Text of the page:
1. Mark
        January 2, 2014

        The Brit-Ned line operates at 450kV DC, and quotes losses of 3% over its cable (perhaps there’s a further 1.5% or so in conversion with AC at each end, but this is not made clear at their website).

        1. Mark
          January 2, 2014

          Footnote: would the Akademik Shokalsky have benefited from 30 MW of undersea heating?

    2. Chris S
      January 2, 2014

      Unlike Germany, Britain our politicians must never be allowed to forget that the availability of power is a strategic issue every bit as important as defence.

      Germany is now almost completely dependent on Russian gas which is a very high risk strategy. We must not allow our energy needs to become dependent on the French or any other country for that matter.

      It’s a disgrace that successive generations of politicians have allowed our world lead in Nuclear Power generation to be lost and we now have to rely on French technology and Chinese money to replace our ageing stations.

      However, while this is undesirable, it’s nothing like as bad as having to rely on imported gas and electricity where we would be at the mercy of the supplying country.

      NB the LibDem apologists posting here should note that the need for self sufficency is most definitely not an argument for more wind generation. That’s a cul de sac we should never have gone down.

      Britain should have become the world leader in tidal generation which, unlike wind, is totally reliable and predictable. Strategically sited underwater turbines could ensure constant power 24/7 without any problem of disposing of hazardous waste.

      In the long term, a combination of Solar, Nuclear and Tidal energy could solve our energy needs and we can then tear down those ridiculous wind farms.

      1. margaret brandreth-j
        January 2, 2014

        100% agree

    3. Tad Davison
      January 2, 2014

      I have it on the very best authority that parliament isn’t presently even discussing the possibility of using HVDC. And that should surprise me, but unfortunately, it doesn’t.

      However, parliament should discuss their use to be ahead of the curve, but this is Davey we’re talking about.


    4. uanime5
      January 2, 2014

      We could build an interconnector to the US, or more easily to Russia or Canada which are closer and whose electricity is cheaper.

      Canada isn’t closer to the UK than the USA.

      The problems are political not technological which is why most long distance HVDC is within large countries such as that which takes power from the 3 gorges dam to China’s southern coast.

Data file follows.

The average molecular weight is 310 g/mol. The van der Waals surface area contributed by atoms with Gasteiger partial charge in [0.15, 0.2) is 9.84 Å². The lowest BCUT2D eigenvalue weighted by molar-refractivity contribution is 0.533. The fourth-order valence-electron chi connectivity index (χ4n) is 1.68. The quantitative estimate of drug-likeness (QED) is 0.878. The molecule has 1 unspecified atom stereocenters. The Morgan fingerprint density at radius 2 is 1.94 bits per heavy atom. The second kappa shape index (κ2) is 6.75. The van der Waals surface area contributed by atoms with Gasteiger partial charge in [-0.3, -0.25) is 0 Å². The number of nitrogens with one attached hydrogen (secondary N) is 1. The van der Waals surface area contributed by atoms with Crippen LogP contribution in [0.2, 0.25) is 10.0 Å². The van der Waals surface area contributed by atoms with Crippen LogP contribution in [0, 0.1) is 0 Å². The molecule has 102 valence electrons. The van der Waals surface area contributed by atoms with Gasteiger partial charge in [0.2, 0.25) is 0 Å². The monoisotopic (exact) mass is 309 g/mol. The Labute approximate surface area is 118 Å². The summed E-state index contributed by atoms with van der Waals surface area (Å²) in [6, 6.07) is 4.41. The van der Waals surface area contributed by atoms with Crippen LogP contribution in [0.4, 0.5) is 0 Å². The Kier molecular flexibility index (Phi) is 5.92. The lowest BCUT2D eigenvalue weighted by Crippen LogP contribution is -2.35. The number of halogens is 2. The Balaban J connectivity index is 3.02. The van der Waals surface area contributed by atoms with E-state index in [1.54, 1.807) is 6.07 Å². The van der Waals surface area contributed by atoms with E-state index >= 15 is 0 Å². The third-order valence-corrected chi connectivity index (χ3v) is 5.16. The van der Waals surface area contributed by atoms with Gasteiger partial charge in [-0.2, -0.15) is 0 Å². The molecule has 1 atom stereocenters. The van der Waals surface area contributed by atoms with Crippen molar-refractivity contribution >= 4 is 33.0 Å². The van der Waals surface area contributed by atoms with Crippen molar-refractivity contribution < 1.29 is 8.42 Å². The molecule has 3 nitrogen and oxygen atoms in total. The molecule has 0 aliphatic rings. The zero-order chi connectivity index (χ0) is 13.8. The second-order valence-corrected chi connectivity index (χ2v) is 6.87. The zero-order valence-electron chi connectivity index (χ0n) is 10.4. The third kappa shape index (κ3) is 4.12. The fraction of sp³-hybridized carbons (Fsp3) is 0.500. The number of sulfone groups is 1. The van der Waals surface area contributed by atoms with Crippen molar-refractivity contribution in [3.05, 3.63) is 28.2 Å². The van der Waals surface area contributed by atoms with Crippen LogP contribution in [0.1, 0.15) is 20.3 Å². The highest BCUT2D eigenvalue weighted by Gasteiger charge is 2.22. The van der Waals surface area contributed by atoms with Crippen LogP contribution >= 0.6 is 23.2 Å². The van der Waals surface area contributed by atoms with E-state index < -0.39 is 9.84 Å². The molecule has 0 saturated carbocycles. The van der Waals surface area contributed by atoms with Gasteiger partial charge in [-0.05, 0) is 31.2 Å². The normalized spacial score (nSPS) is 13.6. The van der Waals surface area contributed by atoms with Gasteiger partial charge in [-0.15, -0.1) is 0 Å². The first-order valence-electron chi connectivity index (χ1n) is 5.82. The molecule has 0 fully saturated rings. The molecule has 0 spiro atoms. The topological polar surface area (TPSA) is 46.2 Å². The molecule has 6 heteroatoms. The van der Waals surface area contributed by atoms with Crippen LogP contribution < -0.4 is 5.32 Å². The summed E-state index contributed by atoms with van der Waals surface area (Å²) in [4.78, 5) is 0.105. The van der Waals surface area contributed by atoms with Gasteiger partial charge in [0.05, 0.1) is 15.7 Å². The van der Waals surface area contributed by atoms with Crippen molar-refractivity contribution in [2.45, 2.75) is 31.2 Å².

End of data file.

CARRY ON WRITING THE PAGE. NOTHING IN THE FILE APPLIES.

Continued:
Being able to run a cables through the air is not the same as running them over a much larger distance several kilometres under the sea. Not only do these cables require much more protection but they’re much harder to repair.

      1. Mark
        January 3, 2014

        I suggest you look at a globe sometime with a piece of string to plot out great circle routes. Having flown to the USA many times, I can assure you that the aircraft make landfall over Canada long before they get to the USA, unless the destination is in the extreme US South East such as Miami (even for Charleston, SC you will fly over Newfoundland, Canada).

        However, even Alcock and Brown’s first non-stop transatlantic flight in 1919 covered 1,890 miles (3,040km) between St John’s Newfoundland and Galway, Ireland – more than ten times the distance of the Brit-Ned connector (260km), while the great circle distance between LHR and Bangor, Maine is 3,069 miles (4,939km – almost 19 times 260km) which suggests that the line would be uneconomic because the construction cost would be too high.

  15. lojolondon
    January 2, 2014

    So sad – remember the old days – since the industrial revolution, when the UK lead the world in power generation? – Now we have to be proud to be the biggest purchaser of Nuclear power from France….

    1. Bazman
      January 2, 2014

      Better to outsource gives much more flexibility than in house. The nuclear division of the UK was sold off as everyone knows that privately owned by state companies is better as long as it is not our state companies. China, France and Russia will do a far better than we ever could and for less money as you well know lojo…If France charges to much we will just refuse to buy simples!. The sooner we get them running everything the better. Isn’t that right? Toodle pip.

  16. Iain Gill
    January 2, 2014

    Davey is not the only misguided politician though is he? We have Cameron tweeting today bragging about how great his hyper inflationary house price manipulations are. You couldnt make it up really. Do any of these people think the public are that stupid?

  17. English Pensioner
    January 2, 2014

    In response to your opening question, it would only help a bit if the countries were in different time zones and the peaks can at different times. But the EU is trying to move towards a single time zone, which shows that one hand has no idea what the other is doing!

    It seems that major industrial users of electricity are to be paid not to use electricity between certain hours when there is likely to be a supply shortage. No doubt these companies will invest in not very green diesel-electric sets and the running cost will be covered by this payment. I thought only Communist states paid people for doing nothing in order to maintain an illusion of full employment!
    Another problem will be, should we have outages, that people will buy small portable generating sets, as used by caravaners, etc, for home use and use the so-called “quick and dirty” method for connecting them (which I won’t explain) which is certainly contrary to the electricity regulations and dangerous in the hands of those who don’t know what they are doing.